Is Our School System Better Than Sliced Bread?

I’ve taught high school English since the year 2000.  During that time, we’ve seen the advent of smartphones, automated cars, even artificially intelligent grocery stores.  Our technology has grown exponentially in just eighteen years, and I don’t see that trend slowing down.

Consider the following advancements that happened within the last 100 years: the Internet, space travel, computers, video game consoles, compact discs, printers, cassette tapes, television, microwave ovens, bagless vacuum cleaners, and even sliced bread.

Yes, sliced bread did not exist in an automated, widespread manner until 1928.

Now I’d like to share with you the year most agree our modern system of schooling arrived: 1837.  There are those who will argue against that particular year, but most will agree children have been sitting in desks for regimented amounts of time listening to teachers for well over one hundred years — the way we still do it to this very day.

Please allow me to point out that I am in no way, shape, or form trying to destroy our school system.  I enjoy my profession and it’s provided a wonderful life for my family and me.  I played school well as a student, and I continue to do so as a teacher.  Obviously, I like school.

However, when I look at the world around me, and then when I look at the way our modern school system functions … the two don’t match up very well with one another.  That’s just my observation.

I don’t need to remind you how school works because it’s pretty much the same as when you were a kid.

And it’s pretty much the same as when your parents were kids.

And it’s pretty much the same as when their parents were kids.

Obviously, schools are not keeping up with the times.

But here’s the thing: I don’t have the answer.  I barely have any suggestions.  I have no idea how we would even go about changing our school system.  It’s so ingrained in our society that I think it’s hard for us to consider an alternate method.

I realize a popular argument against what I’m saying is that students need to learn how to sit and listen.  They need to get used to people telling them what to do.  They need to know how to follow instructions.  Well, yes, okay, those are skills we all need to have at our disposal, but do they really need thirteen years of it, day after day, week after week, year after year?  Let me tell you, they have it mastered by sixth grade, and then they start to realize they’ve got six more years of the same, and most of them decide they’re in store for a miserable existence until graduation.  Some react to this realization by acting out, checking out, faking us out, or just plain getting out.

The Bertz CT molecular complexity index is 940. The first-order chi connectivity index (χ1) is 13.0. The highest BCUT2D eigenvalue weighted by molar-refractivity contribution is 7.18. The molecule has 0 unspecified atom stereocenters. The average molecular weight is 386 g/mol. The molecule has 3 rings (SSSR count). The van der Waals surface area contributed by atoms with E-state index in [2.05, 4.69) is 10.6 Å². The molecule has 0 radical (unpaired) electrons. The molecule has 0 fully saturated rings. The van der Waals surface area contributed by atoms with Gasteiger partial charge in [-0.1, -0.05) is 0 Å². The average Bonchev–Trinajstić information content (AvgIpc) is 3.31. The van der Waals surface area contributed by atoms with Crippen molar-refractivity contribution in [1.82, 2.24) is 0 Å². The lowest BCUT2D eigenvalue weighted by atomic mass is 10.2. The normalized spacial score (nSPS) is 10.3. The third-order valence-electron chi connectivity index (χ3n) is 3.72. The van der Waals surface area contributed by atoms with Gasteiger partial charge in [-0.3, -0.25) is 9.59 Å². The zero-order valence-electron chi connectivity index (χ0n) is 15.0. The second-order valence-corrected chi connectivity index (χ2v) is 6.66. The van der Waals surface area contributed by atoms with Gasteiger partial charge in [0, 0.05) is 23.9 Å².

Let me tell you, we have GREAT teachers. I guarantee you we are trying our hardest to create engaging lessons.  The truth is, though, that I’m not sure we’re all wired to sit and do one thing for fifty straight minutes any more.

And before you say it, let me stop you.  When I say “do one thing,” I mean that from a student’s perspective.  I try to vary the activities as much as I can within fifty minutes, but to the student, an English class is an English class no matter what the various activities are within that block of time.

I’m told that people who work in business are often allowed to get up when they want, use the bathroom when they want, chat with coworkers when they want, and chip away at the project of the moment little by little as they see fit as long as they meet their deadline.  This is a generalization, of course, but from my conversations, it seems to be the gist of how things go.

Why shouldn’t our schools reflect this same environment?

Ah, again, I can guess the counterargument.  High school students can’t be allowed to wander around!  They can’t be trusted to independently do their work!  They can’t be allowed to just talk whenever they feel like it!

Under our current system, that’s true.  In the modern era, just like the last one hundred years, the teacher is the authoritative figure, the taskmaster, the issuer of grades, and the the ultimate assessor.  As a result, many students must enter a subservient relationship with the teacher.  Some teachers inflate this relationship more than others, but it’s there nonetheless by merit of the system.

I’m not sure our model is the best way to engage high school students in this day and age.  During the last several years, my students seem to thrive when they are allowed a lot of freedom, the chance to choose certain aspects of a lesson, and the opportunity to actually do something.  Trust me, kids still like to work with their hands, they enjoy making things, and they find happiness in creating a product.

Don’t we all?